Object name is pone.0014681.e006.jpg. We defined the enrichment of over(under)-expressed genes that bind within a distance d as An external file that holds a picture, illustration, etc.
Object name is pone.0014681.e007.jpg and found an enrichment if ERd>1 and vice versa.

Transfections

TIC308 cells were transfected using the mouse NSC Nucleofector kit (Amaxa, Cologne, Germany) program A-33. miR expression vectors for the induction of miRs-128/27a/27b (pEp-hsa-mir-vectors, Cell Biolabs, San Diego, CA) or miR-null negative controls were used at 2 µg per transfection. For small interfering RNA (siRNA)-mediated target knockdown of WEE1, four siRNAs in the ON-TARGETplus SMARTpool L-005050-00-0005 were used (Thermo Fischer Scientific, Lafayette, CO) with a final concentration of 3 pmol of each duplex. Transfection efficiency was measured using GFP max vector (Amaxa, Cologne, Germany) in every condition.

Luciferase assay

miR expression vectors for the induction of miR-128/27a/27b (Cell Biolabs, San Diego, CA) were co-transfected with WEE1 3′ UTR/ Empty UTR Luciferase reporter vector (SwitchGear Genomics, Merlo Park, CA) using mouse NSC Nucleofector kit (Amaxa, Cologne, Germany) in TIC308. Also, seed regions in the WEE1 3′UTR were mutated and cloned into WEE1 3′ UTR Luciferase reporter vector (SwitchGear Genomics, Merlo Park, CA) using the QuikChange II XL mutagenesis kit (Stratagene). Specifically, we generated mutants for binding sites close to nucleotide 15 (CCTGAACACTGTGA to CCTGAACgggcTGA), nucleotide 236 (GGTTAACCACTGTG to GGTTAACCgggGTG) and nucleotide 465 (TGGGAGCACTTTG to TGGGAGCACgggG).

72 hours post-transfection GFP+ cells were sorted by fluorescence-activated cell-sorting (FACS) and/or incubated with Hoechst 33342 and propidium iodide for cell cycle analysis. Luciferase expression was measured in GFP+ cells using the Steady-Glo Luminescence kit (Promega, Madison, WI) after 48 hours.

mRNA/miR and protein levels

Expression of WEE1 and GAPDH genes as well as miRs of interest were analyzed using specific TaqMan® Assays in the 7900HT Real Time PCR system (Applied Biosystems, Foster City, CA) following standard protocol. Synchronized cells were collected for protein lysates 72 hours post-transfection. Protein levels were measured with antibodies against WEE1 (sc-5285), CDK1-total (Cell Signaling, Beverly, MA, #9112) and Phospho-CDK1 (tyr15) (Cell Signaling, Beverly, MA #4569). An anti-tubuline antibody was used to test equal protein loading.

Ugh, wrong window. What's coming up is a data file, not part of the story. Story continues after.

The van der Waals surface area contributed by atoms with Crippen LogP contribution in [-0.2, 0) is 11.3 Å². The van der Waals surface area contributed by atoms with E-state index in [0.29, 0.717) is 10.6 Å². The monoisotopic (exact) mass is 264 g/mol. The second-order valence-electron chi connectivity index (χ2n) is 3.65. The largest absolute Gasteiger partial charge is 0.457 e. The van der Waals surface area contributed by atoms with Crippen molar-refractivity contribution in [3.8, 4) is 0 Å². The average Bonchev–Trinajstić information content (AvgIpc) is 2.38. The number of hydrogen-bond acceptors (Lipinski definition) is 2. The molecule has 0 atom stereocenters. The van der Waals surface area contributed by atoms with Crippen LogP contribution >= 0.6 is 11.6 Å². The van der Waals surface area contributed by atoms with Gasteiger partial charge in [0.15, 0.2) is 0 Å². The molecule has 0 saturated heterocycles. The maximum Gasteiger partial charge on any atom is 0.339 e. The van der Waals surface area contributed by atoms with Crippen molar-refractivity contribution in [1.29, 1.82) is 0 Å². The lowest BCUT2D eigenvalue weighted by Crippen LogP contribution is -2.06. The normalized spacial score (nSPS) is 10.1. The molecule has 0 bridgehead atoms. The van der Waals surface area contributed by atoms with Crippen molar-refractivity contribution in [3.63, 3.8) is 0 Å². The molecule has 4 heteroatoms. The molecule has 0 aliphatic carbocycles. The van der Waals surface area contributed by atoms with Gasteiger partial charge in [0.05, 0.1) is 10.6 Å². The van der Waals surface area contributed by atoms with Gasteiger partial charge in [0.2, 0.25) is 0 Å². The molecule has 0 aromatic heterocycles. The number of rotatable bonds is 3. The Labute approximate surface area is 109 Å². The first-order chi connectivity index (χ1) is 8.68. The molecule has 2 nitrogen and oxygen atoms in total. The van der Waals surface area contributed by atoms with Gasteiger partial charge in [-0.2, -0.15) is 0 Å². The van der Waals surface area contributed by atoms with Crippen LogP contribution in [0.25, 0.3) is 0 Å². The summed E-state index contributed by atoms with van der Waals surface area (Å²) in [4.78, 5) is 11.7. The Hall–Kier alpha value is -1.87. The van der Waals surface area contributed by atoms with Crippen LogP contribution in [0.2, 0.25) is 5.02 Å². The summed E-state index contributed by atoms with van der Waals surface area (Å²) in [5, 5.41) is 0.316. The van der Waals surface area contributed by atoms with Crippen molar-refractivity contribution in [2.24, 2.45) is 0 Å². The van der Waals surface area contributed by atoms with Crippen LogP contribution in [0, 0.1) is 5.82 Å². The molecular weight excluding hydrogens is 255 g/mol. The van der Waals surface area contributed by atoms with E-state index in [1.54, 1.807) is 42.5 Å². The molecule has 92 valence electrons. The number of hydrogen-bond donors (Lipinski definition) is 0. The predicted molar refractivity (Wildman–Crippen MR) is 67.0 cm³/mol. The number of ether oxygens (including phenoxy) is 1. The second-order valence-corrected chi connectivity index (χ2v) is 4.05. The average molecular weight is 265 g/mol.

Supporting Information

Table S1

List of 462 miRs and their lg2-fold change of expression in 27 GBM and 11 non-tumor samples.

(0.05 MB XLS)

Table S2

List of 20,288 genes and their lg2-fold change of expression in 27 GBM and 11 non-tumor samples.

(1.31 MB XLS)

Table S3

List of 626 predicted associations between mRNA and miR (P<0.05). We indicated if the underlying miRs and mRNAs are over ([up double arrow], lg2 fold change>1) or under ([down double arrow], lg2 fold change<−1) expressed in GBMs.

(0.07 MB XLS)

Table S4

List of 128 miRNAs that significantly interact with a gene (P<0.05). In particular, we counted the number of significant interactions (N) and indicate if the underlying miR is over ([up double arrow], lg2 fold change>1) or under ([down double arrow], lg2 fold change<−1) expressed or largely unchanged (~) in GBMs.

(0.03 MB XLS)

Footnotes

Competing Interests: The authors have declared that no competing interests exist.

Funding: Funding was provided by the Intramural Research Program of the National Institutes of Health, National Cancer Institute. The funders had no role in study design, data collection and analysis, decision to publish, or preparation of the manuscript.

References

1. Lagos-Quintana M, Rauhut R, Yalcin A, Meyer J, Lendeckel W, et al. Identification of tissue-specific microRNAs from mouse. Curr Biol. 2002;12:735–739. [PubMed]
2. Houbaviy HB, Murray MF, Sharp PA. Embryonic stem cell-specific MicroRNAs. Dev Cell. 2003;5:351–358. [PubMed]
3. Lytle JR, Yario TA, Steitz JA. Target mRNAs are repressed as efficiently by microRNA-binding sites in the 5′ UTR as in the 3′ UTR. Proc Natl Acad Sci U S A. 2007;104:9667–9672. [PMC free article] [PubMed]
4. Du T, Zamore PD. microPrimer: the biogenesis and function of microRNA. Development. 2005;132:4645–4652. [PubMed]
5. Lai EC. Micro RNAs are complementary to 3′ UTR sequence motifs that mediate negative post-transcriptional regulation. Nat Genet. 2002;30:363–364. [PubMed]
6. Bartel DP. MicroRNAs: target recognition and regulatory functions. Cell. 2009;136:215–233. [PMC free article] [PubMed]
7. Rajewsky N. microRNA target predictions in animals. Nat Genet. 2006;38(Suppl):S8–13. [PubMed]
8. Martinez NJ, Walhout AJ. The interplay between transcription factors and microRNAs in genome-scale regulatory networks. Bioessays. 2009;31:435–445. [PMC free article] [PubMed]